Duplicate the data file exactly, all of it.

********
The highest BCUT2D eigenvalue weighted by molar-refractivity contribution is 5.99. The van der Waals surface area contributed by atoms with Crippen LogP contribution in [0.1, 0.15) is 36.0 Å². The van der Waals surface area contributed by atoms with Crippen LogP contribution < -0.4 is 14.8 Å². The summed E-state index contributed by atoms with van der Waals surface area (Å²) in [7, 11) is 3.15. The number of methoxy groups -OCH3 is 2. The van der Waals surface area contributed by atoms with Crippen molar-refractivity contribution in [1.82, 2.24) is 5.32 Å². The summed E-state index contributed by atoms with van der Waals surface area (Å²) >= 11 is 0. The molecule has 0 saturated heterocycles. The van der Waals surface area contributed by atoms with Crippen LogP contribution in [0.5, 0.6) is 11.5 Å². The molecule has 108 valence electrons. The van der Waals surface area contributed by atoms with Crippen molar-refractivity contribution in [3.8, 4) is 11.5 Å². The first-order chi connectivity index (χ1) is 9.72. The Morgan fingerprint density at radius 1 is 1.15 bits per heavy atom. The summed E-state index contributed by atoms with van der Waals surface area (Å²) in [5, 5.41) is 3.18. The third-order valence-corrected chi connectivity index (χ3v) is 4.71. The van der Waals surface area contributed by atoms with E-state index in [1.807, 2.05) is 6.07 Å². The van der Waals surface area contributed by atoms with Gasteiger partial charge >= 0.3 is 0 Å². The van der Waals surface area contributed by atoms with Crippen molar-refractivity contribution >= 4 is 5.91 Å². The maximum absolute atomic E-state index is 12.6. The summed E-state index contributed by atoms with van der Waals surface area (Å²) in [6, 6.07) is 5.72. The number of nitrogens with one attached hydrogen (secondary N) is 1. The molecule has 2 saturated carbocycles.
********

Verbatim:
The highest BCUT2D eigenvalue weighted by molar-refractivity contribution is 5.99. The van der Waals surface area contributed by atoms with Crippen LogP contribution in [0.1, 0.15) is 36.0 Å². The van der Waals surface area contributed by atoms with Crippen LogP contribution < -0.4 is 14.8 Å². The summed E-state index contributed by atoms with van der Waals surface area (Å²) in [7, 11) is 3.15. The number of methoxy groups -OCH3 is 2. The van der Waals surface area contributed by atoms with Crippen molar-refractivity contribution in [1.82, 2.24) is 5.32 Å². The summed E-state index contributed by atoms with van der Waals surface area (Å²) >= 11 is 0. The molecule has 0 saturated heterocycles. The van der Waals surface area contributed by atoms with Crippen LogP contribution in [0.5, 0.6) is 11.5 Å². The molecule has 108 valence electrons. The van der Waals surface area contributed by atoms with Crippen molar-refractivity contribution in [3.8, 4) is 11.5 Å². The first-order chi connectivity index (χ1) is 9.72. The Morgan fingerprint density at radius 1 is 1.15 bits per heavy atom. The summed E-state index contributed by atoms with van der Waals surface area (Å²) in [5, 5.41) is 3.18. The third-order valence-corrected chi connectivity index (χ3v) is 4.71. The van der Waals surface area contributed by atoms with E-state index in [1.807, 2.05) is 6.07 Å². The van der Waals surface area contributed by atoms with Gasteiger partial charge >= 0.3 is 0 Å². The van der Waals surface area contributed by atoms with Crippen molar-refractivity contribution >= 4 is 5.91 Å². The maximum absolute atomic E-state index is 12.6. The summed E-state index contributed by atoms with van der Waals surface area (Å²) in [6, 6.07) is 5.72. The number of nitrogens with one attached hydrogen (secondary N) is 1. The molecule has 2 saturated carbocycles.